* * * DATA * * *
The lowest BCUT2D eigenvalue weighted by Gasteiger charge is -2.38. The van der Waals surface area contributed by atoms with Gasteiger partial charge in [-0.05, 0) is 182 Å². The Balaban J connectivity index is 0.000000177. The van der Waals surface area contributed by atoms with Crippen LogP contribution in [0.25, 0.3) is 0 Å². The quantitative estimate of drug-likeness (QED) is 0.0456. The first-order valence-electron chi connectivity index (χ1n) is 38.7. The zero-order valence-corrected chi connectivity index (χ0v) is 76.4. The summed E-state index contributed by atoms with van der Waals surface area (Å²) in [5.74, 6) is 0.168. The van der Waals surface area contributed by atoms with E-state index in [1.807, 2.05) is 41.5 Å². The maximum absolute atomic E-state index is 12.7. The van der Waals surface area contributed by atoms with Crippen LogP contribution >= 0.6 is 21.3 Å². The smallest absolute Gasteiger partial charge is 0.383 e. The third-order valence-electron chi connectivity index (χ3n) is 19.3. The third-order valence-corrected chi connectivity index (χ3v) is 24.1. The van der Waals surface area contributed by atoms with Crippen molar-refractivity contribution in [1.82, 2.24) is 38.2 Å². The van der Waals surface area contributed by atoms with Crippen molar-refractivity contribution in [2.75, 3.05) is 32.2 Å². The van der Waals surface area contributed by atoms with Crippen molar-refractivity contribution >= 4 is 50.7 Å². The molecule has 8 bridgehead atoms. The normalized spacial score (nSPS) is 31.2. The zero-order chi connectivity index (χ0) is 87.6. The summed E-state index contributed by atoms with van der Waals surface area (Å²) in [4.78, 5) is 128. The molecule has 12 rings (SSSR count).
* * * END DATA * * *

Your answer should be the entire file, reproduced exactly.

The lowest BCUT2D eigenvalue weighted by Gasteiger charge is -2.38. The van der Waals surface area contributed by atoms with Gasteiger partial charge in [-0.05, 0) is 182 Å². The Balaban J connectivity index is 0.000000177. The van der Waals surface area contributed by atoms with Crippen LogP contribution in [0.25, 0.3) is 0 Å². The quantitative estimate of drug-likeness (QED) is 0.0456. The first-order valence-electron chi connectivity index (χ1n) is 38.7. The zero-order valence-corrected chi connectivity index (χ0v) is 76.4. The summed E-state index contributed by atoms with van der Waals surface area (Å²) in [5.74, 6) is 0.168. The van der Waals surface area contributed by atoms with E-state index in [1.807, 2.05) is 41.5 Å². The maximum absolute atomic E-state index is 12.7. The van der Waals surface area contributed by atoms with Crippen LogP contribution >= 0.6 is 21.3 Å². The smallest absolute Gasteiger partial charge is 0.383 e. The third-order valence-electron chi connectivity index (χ3n) is 19.3. The third-order valence-corrected chi connectivity index (χ3v) is 24.1. The van der Waals surface area contributed by atoms with Crippen molar-refractivity contribution in [1.82, 2.24) is 38.2 Å². The van der Waals surface area contributed by atoms with Crippen molar-refractivity contribution in [2.75, 3.05) is 32.2 Å². The van der Waals surface area contributed by atoms with Crippen molar-refractivity contribution >= 4 is 50.7 Å². The molecule has 8 bridgehead atoms. The normalized spacial score (nSPS) is 31.2. The zero-order chi connectivity index (χ0) is 87.6. The summed E-state index contributed by atoms with van der Waals surface area (Å²) in [4.78, 5) is 128. The molecule has 12 rings (SSSR count).